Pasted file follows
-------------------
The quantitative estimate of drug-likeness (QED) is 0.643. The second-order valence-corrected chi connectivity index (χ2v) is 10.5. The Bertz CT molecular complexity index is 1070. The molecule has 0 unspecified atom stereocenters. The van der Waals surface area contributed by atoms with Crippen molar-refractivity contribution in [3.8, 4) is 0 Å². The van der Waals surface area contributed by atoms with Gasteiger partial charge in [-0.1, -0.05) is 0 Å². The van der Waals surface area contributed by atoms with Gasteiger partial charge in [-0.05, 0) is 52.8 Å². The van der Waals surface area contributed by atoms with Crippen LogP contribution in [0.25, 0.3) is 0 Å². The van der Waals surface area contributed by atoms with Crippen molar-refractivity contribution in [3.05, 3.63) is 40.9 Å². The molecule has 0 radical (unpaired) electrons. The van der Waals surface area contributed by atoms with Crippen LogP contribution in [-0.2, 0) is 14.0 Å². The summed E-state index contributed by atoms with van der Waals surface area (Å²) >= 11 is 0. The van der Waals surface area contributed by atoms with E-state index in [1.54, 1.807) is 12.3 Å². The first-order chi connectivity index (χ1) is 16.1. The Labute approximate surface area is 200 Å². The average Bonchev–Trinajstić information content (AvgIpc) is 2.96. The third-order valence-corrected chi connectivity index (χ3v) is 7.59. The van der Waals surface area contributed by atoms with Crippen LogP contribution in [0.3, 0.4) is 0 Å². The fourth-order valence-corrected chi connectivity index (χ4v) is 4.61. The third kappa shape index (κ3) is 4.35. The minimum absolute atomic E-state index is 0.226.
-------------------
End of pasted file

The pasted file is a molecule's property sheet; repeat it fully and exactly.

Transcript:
The quantitative estimate of drug-likeness (QED) is 0.643. The second-order valence-corrected chi connectivity index (χ2v) is 10.5. The Bertz CT molecular complexity index is 1070. The molecule has 0 unspecified atom stereocenters. The van der Waals surface area contributed by atoms with Crippen molar-refractivity contribution in [3.8, 4) is 0 Å². The van der Waals surface area contributed by atoms with Gasteiger partial charge in [-0.1, -0.05) is 0 Å². The van der Waals surface area contributed by atoms with Gasteiger partial charge in [-0.05, 0) is 52.8 Å². The van der Waals surface area contributed by atoms with Crippen LogP contribution in [0.25, 0.3) is 0 Å². The van der Waals surface area contributed by atoms with Crippen molar-refractivity contribution in [3.05, 3.63) is 40.9 Å². The molecule has 0 radical (unpaired) electrons. The van der Waals surface area contributed by atoms with Crippen LogP contribution in [-0.2, 0) is 14.0 Å². The summed E-state index contributed by atoms with van der Waals surface area (Å²) >= 11 is 0. The van der Waals surface area contributed by atoms with E-state index in [1.54, 1.807) is 12.3 Å². The first-order chi connectivity index (χ1) is 16.1. The Labute approximate surface area is 200 Å². The average Bonchev–Trinajstić information content (AvgIpc) is 2.96. The third-order valence-corrected chi connectivity index (χ3v) is 7.59. The van der Waals surface area contributed by atoms with Crippen LogP contribution in [0.3, 0.4) is 0 Å². The fourth-order valence-corrected chi connectivity index (χ4v) is 4.61. The third kappa shape index (κ3) is 4.35. The minimum absolute atomic E-state index is 0.226.